Health attitudes and behaviors of African American adolescents
Lewis-Moss, Rhonda K.
Redmond, Michelle L.
Green, B. Lee
Carmack, Chakema C.
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Journal of community health. 2008 Oct; 33(5): 351-6.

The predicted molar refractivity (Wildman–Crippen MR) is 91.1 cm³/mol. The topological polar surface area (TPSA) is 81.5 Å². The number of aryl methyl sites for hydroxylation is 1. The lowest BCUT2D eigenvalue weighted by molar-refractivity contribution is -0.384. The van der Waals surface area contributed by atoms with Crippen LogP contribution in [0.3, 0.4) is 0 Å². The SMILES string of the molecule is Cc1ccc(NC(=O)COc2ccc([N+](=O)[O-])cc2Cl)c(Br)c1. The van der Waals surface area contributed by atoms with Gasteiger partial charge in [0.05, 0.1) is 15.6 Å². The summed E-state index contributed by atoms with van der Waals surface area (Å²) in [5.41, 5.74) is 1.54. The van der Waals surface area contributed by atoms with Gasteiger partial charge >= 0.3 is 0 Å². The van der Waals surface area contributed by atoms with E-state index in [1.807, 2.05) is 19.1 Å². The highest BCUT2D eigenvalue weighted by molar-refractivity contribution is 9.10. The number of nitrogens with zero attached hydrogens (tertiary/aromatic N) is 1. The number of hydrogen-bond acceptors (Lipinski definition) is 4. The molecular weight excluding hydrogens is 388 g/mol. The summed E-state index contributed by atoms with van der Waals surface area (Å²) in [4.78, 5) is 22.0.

African Americans continue to die disproportionately from chronic diseases such as diabetes, hypertension and heart disease. Eating fruits and vegetables have been shown to reduce those risks yet little is known about the health attitudes of African American adolescents and their eating habits and engagement in physical activity. A survey was administered to African American adolescents in a Midwestern city to determine the health attitudes and behaviors related to dietary intake and physical activity. The total sample consisted of 448 African American adolescents aged 12-17. Forty-seven percent were males and 53% were females. The findings show that African American adolescents did have poor fruit and vegetable intake and fairly low rates of exercise. The study also showed there were statistically significant differences between males and females regarding eating a balanced diet, reducing the amount of fat in diets and engaging in physical activity. African American females were more likely to eat a balanced diet and have reduced the fat in their diets than males but African American males were more likely to engage in physical activity in the past 7 days than females. Findings suggest more efforts are needed to curb the poor eating and exercising habits of African American adolescents if a reduction in chronic disease is to be met for this population.
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